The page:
Security concerns about the role of Huawei in Western 5G telecom infrastructure are to be taken seriously, the head of NATO said Thursday, as Washington steps up pressure on Europe not to use the Chinese firm.
The US and several other Western nations have shut Huawei out of tenders for the development of super-fast fifth-generation, or 5G, networks, because of the company's close ties to the Chinese government.
"We are now consulting closely on this issue including on the security aspects on investments in 5G networks."
German Chancellor Angela Merkel said on Tuesday that Berlin would consult Washington over using Huawei technology after reports of US threats to scale back intelligence cooperation.
The Wall Street Journal reported Monday that the US ambassador had warned Berlin that Washington could cut intelligence and other information exchanges if Huawei technology was built into Germany's 5G telecoms infrastructure.
The Chinese telecoms behemoth has strenuously denied allegations its equipment could be used for espionage.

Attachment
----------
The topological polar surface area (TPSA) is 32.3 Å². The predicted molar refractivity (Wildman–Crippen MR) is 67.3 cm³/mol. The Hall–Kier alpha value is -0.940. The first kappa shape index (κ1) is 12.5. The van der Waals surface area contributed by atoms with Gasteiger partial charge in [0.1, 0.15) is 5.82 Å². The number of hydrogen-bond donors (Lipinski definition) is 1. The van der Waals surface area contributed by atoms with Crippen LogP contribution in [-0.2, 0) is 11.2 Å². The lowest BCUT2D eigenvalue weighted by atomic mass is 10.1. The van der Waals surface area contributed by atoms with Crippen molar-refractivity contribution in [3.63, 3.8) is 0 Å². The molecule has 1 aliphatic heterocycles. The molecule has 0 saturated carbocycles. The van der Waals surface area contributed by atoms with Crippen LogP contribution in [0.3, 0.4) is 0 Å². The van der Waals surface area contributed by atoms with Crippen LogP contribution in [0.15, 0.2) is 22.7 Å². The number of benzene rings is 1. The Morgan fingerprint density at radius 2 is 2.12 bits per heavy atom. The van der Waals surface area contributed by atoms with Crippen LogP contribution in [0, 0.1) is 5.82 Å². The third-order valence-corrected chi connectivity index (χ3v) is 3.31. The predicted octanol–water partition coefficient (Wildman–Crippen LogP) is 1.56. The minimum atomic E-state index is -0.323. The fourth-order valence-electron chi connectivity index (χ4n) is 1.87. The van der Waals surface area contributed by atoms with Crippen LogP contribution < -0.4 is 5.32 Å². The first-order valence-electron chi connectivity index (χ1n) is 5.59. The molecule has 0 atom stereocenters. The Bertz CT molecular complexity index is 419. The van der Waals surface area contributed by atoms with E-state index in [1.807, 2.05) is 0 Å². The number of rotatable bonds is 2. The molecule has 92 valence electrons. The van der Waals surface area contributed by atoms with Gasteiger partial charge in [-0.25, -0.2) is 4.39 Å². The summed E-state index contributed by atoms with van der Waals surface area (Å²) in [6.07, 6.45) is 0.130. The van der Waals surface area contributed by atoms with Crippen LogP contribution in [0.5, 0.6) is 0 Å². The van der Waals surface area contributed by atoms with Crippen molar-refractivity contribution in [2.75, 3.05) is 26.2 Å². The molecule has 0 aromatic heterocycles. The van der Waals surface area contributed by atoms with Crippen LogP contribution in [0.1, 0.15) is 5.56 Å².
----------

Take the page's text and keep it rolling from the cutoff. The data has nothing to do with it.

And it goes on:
"We're concerned about their telecommunications backbone being compromised in the sense that, particularly with 5G, the bandwidth capability and ability to pull data is incredible," he told the House Armed Services Committee.
Stoltenberg said creating 5G networks was a trade and economic issue but also had security implications.
"That's the reason why we will continue to consult, continue to assess and look into whether NATO has a role to play in addressing the securty aspects related to this kind of infrastcture," he said.
NATO has been stepping up its defences against cyber warfare in recent years as the domain takes on an increasingly vital role in modern conflict.
(This story has not been edited by Business Standard staff and is auto-generated from a syndicated feed.)